You may be aware that the Department of Veterans Affairs (VA) will be implementing a proposed three-year lookback period for asset transfers sometime in 2016. Until this rule becomes final, veterans and their surviving spouses can continue to transfer assets out of their name and become almost immediately eligible for VA pension under the asset standard. However, you may have already experienced the “income lookback,” which is when the VA questions income prior to the effective date of a claim. Today, I will explain why this occurs, whether it matters, and finally, how you respond. But first, let’s cover what determines the effective date of a claim.
The effective date is technically the date the VA receives the intent to file claim or the formal claim. If you file an intent to file claim or a formal claim on June 6, 2016, the effective date is June 6, 2016. However, actual payment for awarded claims begins the first of the month following the month in which the intent to file or the formal claim is filed. Thus, when we think of effective date, we are usually thinking of when payment begins. Therefore, if you file an intent to file claim or formal claim on June 6, 2016, the effective date for payment would be July 1, 2016.
Regardless of the effective date, there are situations in which the VA will consider retroactive months. A veteran can seek benefits for up to 12 months prior to the effective date if he/she was disabled and financially eligible at that time. Note that when you seek this, you should specifically include the citation in Title 38 CFR Sections 3.114 and 3.400 and provide income, asset, and medical expense information for the prior 12 months as well as for the current time period. A surviving spouse has up to a year after the death of the veteran to file a claim for death pension, and the VA will grant retroactively to the month of the veteran’s death. If he/she files after this one-year window, the effective date will be the first of the month following the month in which the intent to file or the formal claim is filed.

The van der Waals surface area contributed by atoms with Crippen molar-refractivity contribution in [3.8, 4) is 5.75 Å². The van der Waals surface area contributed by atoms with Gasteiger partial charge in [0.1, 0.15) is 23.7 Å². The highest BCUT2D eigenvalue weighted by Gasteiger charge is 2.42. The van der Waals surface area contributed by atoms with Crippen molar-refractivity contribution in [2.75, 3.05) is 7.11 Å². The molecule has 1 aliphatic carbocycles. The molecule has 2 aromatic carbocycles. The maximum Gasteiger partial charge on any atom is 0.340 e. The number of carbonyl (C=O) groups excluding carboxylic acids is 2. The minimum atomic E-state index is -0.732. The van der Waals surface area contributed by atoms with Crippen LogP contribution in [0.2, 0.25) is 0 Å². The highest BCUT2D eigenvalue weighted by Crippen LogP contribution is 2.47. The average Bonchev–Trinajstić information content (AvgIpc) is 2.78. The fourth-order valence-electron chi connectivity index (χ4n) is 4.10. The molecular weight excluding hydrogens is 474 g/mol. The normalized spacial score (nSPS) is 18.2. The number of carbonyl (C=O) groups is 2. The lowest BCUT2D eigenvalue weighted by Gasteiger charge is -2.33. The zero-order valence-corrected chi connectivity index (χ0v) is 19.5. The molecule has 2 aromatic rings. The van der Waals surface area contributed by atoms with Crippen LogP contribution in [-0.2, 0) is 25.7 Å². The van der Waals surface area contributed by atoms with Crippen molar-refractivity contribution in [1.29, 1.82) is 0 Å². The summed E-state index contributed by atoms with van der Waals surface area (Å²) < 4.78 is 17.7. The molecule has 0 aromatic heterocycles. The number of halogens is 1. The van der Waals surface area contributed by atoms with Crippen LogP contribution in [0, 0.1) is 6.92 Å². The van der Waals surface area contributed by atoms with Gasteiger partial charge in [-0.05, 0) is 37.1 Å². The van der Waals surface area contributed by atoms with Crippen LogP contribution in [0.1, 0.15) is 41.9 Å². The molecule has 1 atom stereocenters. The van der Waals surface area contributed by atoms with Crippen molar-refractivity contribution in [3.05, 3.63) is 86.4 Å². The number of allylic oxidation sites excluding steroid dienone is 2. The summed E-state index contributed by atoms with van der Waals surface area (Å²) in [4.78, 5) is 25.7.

Why does the VA question income prior to the effective date?
The VA is supposed to explore potential retroactive benefits, or at least inform claimants of them. Although you might not expect the VA to go out of its way to find out if a claimant was owed benefits for any period of time before filing a claim, it can happen. I have seen death pension claims awarded back to the month of the veteran’s death, even though the surviving spouse was not eligible at that time, and despite the fact that we specifically requested a later effective date when he/she was eligible.
Questions regarding prior income generally arise because the VA cross-checks income submitted on the application for benefits (the VA forms 21P-527EZ and the 21-534EZ) with what is on record with the Internal Revenue Service (IRS). The VA started doing this in the year 2013 once it phased out the Eligibility Verification Report, which was the annual review of income and medical expenses to confirm VA eligibility. Because the VA is seeing historical information, the income reported to the IRS in prior years may be substantially more than what a claimant currently expects to make.
Does it matter if the VA questions income prior to the effective date?